I love looking at biases. I occasionally hear people describe faults in others by stating how they have a bias, but we all have biases! That’s what forms our opinions and decisions. So rather than finding ways to eradicate the perceived existence of biases from our human presence, I like looking at how they influence us and finding ways to signal when they are limiting our abilities. I previously gave a talk on decision making, where I felt much of literature I covered related to biases. For the topic of this post, we will look at two biases: outcome and hindsight biases.
The outcome bias is described by Sidney Dekker as:
Once you know the outcome, it changes your evaluation of decisions that led up to it. If the outcome is bad, then you are not only more willing to judge the decisions, but also more likely to judge them more harshly.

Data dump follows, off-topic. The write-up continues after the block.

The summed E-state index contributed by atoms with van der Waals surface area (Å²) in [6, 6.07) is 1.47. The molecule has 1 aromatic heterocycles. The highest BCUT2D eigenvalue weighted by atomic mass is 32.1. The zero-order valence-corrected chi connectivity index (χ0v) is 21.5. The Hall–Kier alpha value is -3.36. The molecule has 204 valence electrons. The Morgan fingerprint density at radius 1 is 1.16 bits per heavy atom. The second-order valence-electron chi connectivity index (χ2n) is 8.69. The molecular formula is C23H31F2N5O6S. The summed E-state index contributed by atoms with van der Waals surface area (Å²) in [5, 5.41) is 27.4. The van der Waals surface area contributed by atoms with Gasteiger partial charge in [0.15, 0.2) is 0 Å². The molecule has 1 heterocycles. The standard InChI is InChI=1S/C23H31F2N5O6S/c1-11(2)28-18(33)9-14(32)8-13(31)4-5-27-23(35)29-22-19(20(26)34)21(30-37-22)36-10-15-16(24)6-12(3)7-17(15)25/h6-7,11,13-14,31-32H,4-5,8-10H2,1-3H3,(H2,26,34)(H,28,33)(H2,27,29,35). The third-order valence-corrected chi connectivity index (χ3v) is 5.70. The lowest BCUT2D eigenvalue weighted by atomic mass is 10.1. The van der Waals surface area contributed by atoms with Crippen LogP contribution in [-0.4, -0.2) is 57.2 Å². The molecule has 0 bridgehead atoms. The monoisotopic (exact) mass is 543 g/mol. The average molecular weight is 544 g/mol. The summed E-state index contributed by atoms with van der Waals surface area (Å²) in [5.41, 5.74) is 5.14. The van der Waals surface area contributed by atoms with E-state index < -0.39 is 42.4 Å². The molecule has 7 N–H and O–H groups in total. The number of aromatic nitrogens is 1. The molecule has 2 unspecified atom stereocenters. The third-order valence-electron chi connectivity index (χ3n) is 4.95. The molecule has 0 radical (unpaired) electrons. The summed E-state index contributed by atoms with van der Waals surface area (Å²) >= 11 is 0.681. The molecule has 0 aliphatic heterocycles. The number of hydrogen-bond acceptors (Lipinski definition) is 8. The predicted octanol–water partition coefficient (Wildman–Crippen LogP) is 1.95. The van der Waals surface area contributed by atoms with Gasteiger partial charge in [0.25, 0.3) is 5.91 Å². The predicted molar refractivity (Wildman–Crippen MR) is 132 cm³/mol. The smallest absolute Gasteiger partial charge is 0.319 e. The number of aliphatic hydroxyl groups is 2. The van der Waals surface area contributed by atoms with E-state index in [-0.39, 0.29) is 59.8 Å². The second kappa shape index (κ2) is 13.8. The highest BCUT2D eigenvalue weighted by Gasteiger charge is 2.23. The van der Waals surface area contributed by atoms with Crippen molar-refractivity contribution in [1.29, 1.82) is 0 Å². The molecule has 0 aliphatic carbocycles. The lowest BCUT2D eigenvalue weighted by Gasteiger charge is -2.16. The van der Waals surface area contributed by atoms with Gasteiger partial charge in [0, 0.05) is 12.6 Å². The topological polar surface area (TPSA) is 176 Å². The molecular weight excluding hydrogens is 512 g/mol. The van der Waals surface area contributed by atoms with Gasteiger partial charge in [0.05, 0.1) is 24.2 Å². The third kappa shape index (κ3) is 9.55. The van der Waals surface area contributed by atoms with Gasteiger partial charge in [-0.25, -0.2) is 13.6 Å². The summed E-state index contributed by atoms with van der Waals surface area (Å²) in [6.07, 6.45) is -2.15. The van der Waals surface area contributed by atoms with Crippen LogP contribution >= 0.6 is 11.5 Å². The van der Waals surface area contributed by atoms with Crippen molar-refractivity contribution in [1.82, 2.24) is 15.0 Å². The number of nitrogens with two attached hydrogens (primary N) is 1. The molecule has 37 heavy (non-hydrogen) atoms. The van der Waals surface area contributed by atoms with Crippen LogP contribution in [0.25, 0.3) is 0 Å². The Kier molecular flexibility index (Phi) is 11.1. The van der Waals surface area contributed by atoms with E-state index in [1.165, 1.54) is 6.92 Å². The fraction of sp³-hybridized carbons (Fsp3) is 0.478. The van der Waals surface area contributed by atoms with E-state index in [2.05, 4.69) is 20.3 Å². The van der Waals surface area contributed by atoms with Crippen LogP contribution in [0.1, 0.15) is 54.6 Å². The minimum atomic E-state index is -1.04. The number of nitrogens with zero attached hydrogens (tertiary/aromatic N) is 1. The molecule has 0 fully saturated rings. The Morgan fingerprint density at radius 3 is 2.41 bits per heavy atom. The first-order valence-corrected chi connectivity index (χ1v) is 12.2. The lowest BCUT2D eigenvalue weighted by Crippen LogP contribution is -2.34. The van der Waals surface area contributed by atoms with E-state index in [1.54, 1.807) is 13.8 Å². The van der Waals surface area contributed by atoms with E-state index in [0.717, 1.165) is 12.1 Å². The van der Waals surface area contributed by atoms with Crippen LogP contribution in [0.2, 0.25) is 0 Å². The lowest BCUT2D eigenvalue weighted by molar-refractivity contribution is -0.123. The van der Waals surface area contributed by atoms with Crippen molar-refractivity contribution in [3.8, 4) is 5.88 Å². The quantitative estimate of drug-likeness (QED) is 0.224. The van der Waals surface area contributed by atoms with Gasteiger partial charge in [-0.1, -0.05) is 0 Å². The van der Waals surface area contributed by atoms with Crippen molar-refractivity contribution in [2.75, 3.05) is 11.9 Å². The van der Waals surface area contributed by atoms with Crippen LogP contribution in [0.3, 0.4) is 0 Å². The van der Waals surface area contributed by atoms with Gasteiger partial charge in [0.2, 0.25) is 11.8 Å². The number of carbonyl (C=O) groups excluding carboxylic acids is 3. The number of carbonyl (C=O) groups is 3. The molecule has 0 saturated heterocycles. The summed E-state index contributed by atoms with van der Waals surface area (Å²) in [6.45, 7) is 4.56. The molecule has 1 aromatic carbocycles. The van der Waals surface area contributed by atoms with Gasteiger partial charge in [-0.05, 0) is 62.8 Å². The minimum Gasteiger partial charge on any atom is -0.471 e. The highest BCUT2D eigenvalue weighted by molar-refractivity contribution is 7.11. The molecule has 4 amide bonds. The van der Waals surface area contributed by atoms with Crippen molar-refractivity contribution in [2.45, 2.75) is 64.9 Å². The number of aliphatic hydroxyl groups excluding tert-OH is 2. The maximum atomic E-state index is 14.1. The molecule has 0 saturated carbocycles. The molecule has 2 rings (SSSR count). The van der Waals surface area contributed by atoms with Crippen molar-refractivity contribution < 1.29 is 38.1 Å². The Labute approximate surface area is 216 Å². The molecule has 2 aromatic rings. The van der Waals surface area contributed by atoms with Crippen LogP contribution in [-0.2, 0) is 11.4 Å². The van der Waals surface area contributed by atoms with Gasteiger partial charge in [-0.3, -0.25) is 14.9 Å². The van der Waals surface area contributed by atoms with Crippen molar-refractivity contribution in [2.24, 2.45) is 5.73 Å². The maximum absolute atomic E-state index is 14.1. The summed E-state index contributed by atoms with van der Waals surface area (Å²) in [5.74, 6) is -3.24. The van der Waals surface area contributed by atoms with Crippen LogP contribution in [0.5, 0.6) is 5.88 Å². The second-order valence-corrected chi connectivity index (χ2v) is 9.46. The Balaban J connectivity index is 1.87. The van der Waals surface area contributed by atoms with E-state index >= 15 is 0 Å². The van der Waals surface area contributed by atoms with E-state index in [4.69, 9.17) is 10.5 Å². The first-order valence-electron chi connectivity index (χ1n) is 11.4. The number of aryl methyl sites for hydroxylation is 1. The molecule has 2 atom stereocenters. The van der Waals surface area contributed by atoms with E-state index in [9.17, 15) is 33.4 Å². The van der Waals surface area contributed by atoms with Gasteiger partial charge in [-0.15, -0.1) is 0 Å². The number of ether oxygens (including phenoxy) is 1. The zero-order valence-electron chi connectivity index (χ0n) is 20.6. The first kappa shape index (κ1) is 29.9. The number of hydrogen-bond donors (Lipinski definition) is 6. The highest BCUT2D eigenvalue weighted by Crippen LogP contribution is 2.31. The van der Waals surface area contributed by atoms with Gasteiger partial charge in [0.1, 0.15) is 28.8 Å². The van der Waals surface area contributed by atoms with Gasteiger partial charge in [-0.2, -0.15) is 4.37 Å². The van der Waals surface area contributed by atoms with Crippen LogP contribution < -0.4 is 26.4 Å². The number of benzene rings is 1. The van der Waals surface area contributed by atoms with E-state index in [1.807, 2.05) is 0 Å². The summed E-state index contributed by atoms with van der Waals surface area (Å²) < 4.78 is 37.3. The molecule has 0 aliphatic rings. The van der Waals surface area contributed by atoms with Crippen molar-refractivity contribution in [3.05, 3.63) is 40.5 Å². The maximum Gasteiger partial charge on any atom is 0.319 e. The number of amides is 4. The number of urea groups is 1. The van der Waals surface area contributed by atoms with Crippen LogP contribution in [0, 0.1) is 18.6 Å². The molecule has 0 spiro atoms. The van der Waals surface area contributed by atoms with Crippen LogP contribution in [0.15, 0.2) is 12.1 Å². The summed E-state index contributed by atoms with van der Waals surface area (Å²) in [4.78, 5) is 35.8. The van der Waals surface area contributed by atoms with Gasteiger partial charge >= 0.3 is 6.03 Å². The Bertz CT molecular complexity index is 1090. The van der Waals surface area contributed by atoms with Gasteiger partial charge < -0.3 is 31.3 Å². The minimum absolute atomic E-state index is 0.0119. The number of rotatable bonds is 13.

While we would all love the ability to predict the future, this bias can make it challenging when viewing a past decision that resulted in a negative outcome. You have good people with good intentions to support your systems. Good decisions made from good intentions can result in negative outcomes. The inverse of this is also true, where a bad process that is followed can still result in a good outcome. Don’t start with the outcome and work backwards to how they made their decision. It drags the context of how this future perspective should have been known (which isn’t possible without a time machine). You need to start with what they knew at the time of making their well-intended decision.
The hindsight bias is described by Sidney Dekker as:
Finding out about an outcome increases the estimate we make about its likelihood. In other words, as a retrospective reviewer who knows the outcome of an event, you exaggerate your own ability to predict and prevent the outcome - while not even being aware of that bias.